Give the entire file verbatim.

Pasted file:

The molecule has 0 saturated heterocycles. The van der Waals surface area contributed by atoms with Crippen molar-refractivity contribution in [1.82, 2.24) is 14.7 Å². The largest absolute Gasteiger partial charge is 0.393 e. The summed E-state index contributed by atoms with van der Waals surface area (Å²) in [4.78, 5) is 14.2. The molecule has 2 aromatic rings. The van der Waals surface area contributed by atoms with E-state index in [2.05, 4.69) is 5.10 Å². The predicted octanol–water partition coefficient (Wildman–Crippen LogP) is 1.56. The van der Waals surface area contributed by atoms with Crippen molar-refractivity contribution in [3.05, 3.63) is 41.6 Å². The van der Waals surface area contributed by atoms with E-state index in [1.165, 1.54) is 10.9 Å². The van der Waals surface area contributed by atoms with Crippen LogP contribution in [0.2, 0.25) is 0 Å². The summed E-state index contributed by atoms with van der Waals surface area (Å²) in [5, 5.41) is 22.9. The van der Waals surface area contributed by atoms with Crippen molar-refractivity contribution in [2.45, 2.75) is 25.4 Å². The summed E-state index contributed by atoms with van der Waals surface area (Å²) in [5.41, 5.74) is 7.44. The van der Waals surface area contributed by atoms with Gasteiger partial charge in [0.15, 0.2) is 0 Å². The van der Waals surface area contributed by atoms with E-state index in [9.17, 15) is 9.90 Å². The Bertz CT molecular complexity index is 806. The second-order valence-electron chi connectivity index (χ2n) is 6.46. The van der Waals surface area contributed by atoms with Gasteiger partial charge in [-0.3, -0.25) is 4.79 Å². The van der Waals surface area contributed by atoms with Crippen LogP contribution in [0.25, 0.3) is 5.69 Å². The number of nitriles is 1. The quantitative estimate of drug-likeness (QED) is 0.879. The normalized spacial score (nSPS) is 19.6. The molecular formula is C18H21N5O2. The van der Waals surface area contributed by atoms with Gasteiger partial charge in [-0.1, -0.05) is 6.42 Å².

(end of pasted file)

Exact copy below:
The molecule has 0 saturated heterocycles. The van der Waals surface area contributed by atoms with Crippen molar-refractivity contribution in [1.82, 2.24) is 14.7 Å². The largest absolute Gasteiger partial charge is 0.393 e. The summed E-state index contributed by atoms with van der Waals surface area (Å²) in [4.78, 5) is 14.2. The molecule has 2 aromatic rings. The van der Waals surface area contributed by atoms with E-state index in [2.05, 4.69) is 5.10 Å². The predicted octanol–water partition coefficient (Wildman–Crippen LogP) is 1.56. The van der Waals surface area contributed by atoms with Crippen molar-refractivity contribution in [3.05, 3.63) is 41.6 Å². The van der Waals surface area contributed by atoms with E-state index in [1.165, 1.54) is 10.9 Å². The van der Waals surface area contributed by atoms with Crippen LogP contribution in [0.2, 0.25) is 0 Å². The summed E-state index contributed by atoms with van der Waals surface area (Å²) in [5, 5.41) is 22.9. The van der Waals surface area contributed by atoms with Crippen molar-refractivity contribution in [2.45, 2.75) is 25.4 Å². The summed E-state index contributed by atoms with van der Waals surface area (Å²) in [5.41, 5.74) is 7.44. The van der Waals surface area contributed by atoms with Gasteiger partial charge in [0.15, 0.2) is 0 Å². The van der Waals surface area contributed by atoms with E-state index in [9.17, 15) is 9.90 Å². The Bertz CT molecular complexity index is 806. The second-order valence-electron chi connectivity index (χ2n) is 6.46. The van der Waals surface area contributed by atoms with Gasteiger partial charge in [-0.3, -0.25) is 4.79 Å². The van der Waals surface area contributed by atoms with Crippen LogP contribution in [0.25, 0.3) is 5.69 Å². The number of nitriles is 1. The quantitative estimate of drug-likeness (QED) is 0.879. The normalized spacial score (nSPS) is 19.6. The molecular formula is C18H21N5O2. The van der Waals surface area contributed by atoms with Gasteiger partial charge in [-0.1, -0.05) is 6.42 Å².